MERCER CO., Pa. (WKBN) – Last year may have been a tough one for agriculture but the fluctuating temperatures of early 2020 are already helping local maple syrup producers.
The Coryea family has 2,000 taps around western Pennsylvania.
“We’ve had a few good days of runs but without a freezing night, it’s just about run its course,” Tim Coryea said.
Temperatures in the 40s are OK as long as a freezing night eventually breaks it up.
The Coryeas do not use buckets to collect the sap. They say it’s too expensive and too much work. Instead, they run food-grade lines between trees and use gravity to collect about 500 gallons a day.
“I would have to say we might be a little above average,” Tim said. “Thus far, the weather has been really good because we have not been getting any really, really warm days since we tapped.”
The sap comes out of the roots and flows when it gets warm and gases push it out. Syrup production is only taking a small amount from the tree and not hurting it.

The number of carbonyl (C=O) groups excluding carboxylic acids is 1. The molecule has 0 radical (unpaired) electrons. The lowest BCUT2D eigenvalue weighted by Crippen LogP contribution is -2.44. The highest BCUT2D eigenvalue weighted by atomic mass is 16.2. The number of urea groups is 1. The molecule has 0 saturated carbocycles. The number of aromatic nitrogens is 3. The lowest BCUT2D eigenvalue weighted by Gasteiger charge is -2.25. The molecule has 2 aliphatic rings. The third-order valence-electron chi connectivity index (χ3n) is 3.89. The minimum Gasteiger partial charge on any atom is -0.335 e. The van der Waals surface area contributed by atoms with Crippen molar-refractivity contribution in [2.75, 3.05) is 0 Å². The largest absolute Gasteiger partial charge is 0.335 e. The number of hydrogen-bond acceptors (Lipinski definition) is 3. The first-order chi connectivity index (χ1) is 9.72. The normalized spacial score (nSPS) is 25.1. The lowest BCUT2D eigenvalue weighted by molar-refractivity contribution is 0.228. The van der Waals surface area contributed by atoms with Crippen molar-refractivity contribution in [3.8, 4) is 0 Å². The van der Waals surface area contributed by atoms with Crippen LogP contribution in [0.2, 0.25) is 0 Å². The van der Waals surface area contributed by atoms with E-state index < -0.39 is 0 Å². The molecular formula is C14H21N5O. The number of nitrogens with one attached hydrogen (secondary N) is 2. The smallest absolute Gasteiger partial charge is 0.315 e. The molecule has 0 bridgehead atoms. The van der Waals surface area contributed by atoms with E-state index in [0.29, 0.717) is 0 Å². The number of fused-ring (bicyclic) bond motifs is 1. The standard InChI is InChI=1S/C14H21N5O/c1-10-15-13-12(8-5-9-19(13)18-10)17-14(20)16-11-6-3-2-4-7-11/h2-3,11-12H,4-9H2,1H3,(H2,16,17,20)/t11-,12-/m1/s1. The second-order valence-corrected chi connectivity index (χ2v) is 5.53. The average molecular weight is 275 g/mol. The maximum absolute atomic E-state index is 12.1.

It takes 40 gallons of sap to make one gallon of syrup.
“Our quality has been very good. We’re making a really nice grade syrup, perfect table grade,” Tim said.
Sap comes out of the tree as 2% sugar. The USDA says it has to be 66.5%, so the water is boiled off to raise the sugar content.
“But any nutrients that are in the tree and the sap will stay in the syrup throughout the cooking process, too,” Tim said.
Haleigh Coryea bakes and cooks with real maple flavoring. The family doesn’t just bottle syrup — they make maple barbecue sauce, maple mustard and maple cotton candy, too.
The Coryeas make 400 to 600 gallons of syrup products a year. The syrup will keep running until the trees bud.